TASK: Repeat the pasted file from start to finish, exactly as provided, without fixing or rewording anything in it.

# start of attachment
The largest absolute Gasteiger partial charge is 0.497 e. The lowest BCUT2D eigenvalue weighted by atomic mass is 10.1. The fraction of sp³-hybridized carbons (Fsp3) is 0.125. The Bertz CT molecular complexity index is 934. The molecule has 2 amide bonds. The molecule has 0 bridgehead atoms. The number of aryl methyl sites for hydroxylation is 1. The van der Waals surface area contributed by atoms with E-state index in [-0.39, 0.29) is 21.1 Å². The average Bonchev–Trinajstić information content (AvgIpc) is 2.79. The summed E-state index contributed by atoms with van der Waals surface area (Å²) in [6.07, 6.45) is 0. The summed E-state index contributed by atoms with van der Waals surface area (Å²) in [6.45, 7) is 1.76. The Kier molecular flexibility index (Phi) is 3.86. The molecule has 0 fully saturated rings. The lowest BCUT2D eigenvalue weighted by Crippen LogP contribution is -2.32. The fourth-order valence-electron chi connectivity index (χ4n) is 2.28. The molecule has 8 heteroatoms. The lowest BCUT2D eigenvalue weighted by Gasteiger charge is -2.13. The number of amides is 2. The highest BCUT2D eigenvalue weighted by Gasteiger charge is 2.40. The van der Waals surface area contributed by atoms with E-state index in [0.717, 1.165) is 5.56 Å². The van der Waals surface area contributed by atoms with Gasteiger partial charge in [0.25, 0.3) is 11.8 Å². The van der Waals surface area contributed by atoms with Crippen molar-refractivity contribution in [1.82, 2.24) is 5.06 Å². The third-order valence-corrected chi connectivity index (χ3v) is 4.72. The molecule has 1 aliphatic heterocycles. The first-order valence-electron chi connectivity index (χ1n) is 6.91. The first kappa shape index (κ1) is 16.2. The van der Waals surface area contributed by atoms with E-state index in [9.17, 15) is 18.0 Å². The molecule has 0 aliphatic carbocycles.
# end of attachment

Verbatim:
The largest absolute Gasteiger partial charge is 0.497 e. The lowest BCUT2D eigenvalue weighted by atomic mass is 10.1. The fraction of sp³-hybridized carbons (Fsp3) is 0.125. The Bertz CT molecular complexity index is 934. The molecule has 2 amide bonds. The molecule has 0 bridgehead atoms. The number of aryl methyl sites for hydroxylation is 1. The van der Waals surface area contributed by atoms with E-state index in [-0.39, 0.29) is 21.1 Å². The average Bonchev–Trinajstić information content (AvgIpc) is 2.79. The summed E-state index contributed by atoms with van der Waals surface area (Å²) in [6.07, 6.45) is 0. The summed E-state index contributed by atoms with van der Waals surface area (Å²) in [6.45, 7) is 1.76. The Kier molecular flexibility index (Phi) is 3.86. The molecule has 0 fully saturated rings. The lowest BCUT2D eigenvalue weighted by Crippen LogP contribution is -2.32. The fourth-order valence-electron chi connectivity index (χ4n) is 2.28. The molecule has 8 heteroatoms. The lowest BCUT2D eigenvalue weighted by Gasteiger charge is -2.13. The number of amides is 2. The highest BCUT2D eigenvalue weighted by Gasteiger charge is 2.40. The van der Waals surface area contributed by atoms with E-state index in [0.717, 1.165) is 5.56 Å². The van der Waals surface area contributed by atoms with Gasteiger partial charge in [0.25, 0.3) is 11.8 Å². The van der Waals surface area contributed by atoms with Crippen molar-refractivity contribution in [1.82, 2.24) is 5.06 Å². The third-order valence-corrected chi connectivity index (χ3v) is 4.72. The molecule has 1 aliphatic heterocycles. The first-order valence-electron chi connectivity index (χ1n) is 6.91. The first kappa shape index (κ1) is 16.2. The van der Waals surface area contributed by atoms with E-state index in [9.17, 15) is 18.0 Å². The molecule has 0 aliphatic carbocycles.